When Steve LaTourette decided that he wasn’t going to be in Congress anymore, he made a big show of hating on the job that the citizens of Ohio handed to him, going on a bunch of major news networks, including hipster staple, CBS Sunday Morning, to discuss how lobbyists, special interests and crazed nut-bags on both sides of the aisle had driven the government straight into the ground. According to LaTourette, Congress, as it exists, is useless, bloated and beholden to the moneyed and the insane andhe would have no part of it, no sir.
Which is funny because, as of yesterday, he’s a lobbyist.
In his first national interview since retiring at the end of the 112th Congress, Rep. Steve LaTourette (R-OH) — an outspoken ally of House Speaker John Boehner (R-OH) and a critic of the hardline conservatives driving GOP politics — made light of what’s become of serving in Congress.
“I’ll go back and find something productive to do with my life,” he told The Atlantic. “As opposed to the last 18 years.”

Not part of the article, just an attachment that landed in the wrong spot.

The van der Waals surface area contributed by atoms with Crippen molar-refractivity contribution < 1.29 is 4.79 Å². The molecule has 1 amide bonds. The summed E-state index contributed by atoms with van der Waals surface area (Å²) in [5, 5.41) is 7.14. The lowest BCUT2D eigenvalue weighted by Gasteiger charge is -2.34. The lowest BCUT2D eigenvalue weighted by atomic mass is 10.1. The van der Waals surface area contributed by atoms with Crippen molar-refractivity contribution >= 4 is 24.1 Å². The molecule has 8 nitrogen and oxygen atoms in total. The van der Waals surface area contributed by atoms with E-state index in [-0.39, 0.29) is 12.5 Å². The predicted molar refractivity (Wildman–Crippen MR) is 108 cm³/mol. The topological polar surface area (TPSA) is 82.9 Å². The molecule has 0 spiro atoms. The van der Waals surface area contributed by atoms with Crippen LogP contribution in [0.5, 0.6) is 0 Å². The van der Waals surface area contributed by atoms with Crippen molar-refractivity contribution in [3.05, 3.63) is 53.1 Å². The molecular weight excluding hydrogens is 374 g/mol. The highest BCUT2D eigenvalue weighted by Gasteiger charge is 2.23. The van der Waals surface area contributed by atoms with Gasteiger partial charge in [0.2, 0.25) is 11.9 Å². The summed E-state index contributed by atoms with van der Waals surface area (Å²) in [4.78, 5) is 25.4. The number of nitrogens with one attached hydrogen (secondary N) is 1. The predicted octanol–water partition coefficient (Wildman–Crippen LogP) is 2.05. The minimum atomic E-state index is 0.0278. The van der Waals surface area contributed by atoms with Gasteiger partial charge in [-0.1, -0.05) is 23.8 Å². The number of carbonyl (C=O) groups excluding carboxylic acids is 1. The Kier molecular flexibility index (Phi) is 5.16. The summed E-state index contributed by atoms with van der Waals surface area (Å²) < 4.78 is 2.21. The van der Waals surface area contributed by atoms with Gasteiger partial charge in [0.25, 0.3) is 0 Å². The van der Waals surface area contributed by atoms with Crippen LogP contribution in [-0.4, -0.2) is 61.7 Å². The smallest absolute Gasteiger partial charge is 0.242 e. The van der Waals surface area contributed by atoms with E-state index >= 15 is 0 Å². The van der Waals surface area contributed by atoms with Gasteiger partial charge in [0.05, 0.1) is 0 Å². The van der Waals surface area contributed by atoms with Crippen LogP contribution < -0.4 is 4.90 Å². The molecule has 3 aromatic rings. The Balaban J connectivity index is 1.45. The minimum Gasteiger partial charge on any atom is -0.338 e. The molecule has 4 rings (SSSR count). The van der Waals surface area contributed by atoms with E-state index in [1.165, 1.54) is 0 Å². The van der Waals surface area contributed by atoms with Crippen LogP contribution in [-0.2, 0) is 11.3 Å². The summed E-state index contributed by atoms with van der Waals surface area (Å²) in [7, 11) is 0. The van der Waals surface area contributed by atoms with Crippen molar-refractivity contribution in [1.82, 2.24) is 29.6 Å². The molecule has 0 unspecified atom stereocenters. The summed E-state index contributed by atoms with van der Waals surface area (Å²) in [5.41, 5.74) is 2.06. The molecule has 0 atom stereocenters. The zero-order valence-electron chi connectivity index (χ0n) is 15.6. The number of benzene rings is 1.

Just three days later he figured it out. And his decision reflects one of Washington’s central and most controversial rites of passage.
But see he’s not a money-grubbing lobbyist. Not one of those bad lobbyists you always hear about in fairy tales holding people’s first born sons hostage to Congressional maids unwilling to vote for an aid package that includes a $2m handout to organic carp farmers in the California backwoods.
It’s a pretty lucky break, too, considering that LaTourette was on the House Ethics Committee when it drafted the rules members are required to follow when they give up their low-paying six-figure public service jobs for powerful lobbying positions, which makes him an ideal employee, since he’ll have not only read the loopholes, he likely will have crafted a few. I mean, I’m sure he’ll abide by the restrictions, but…you know.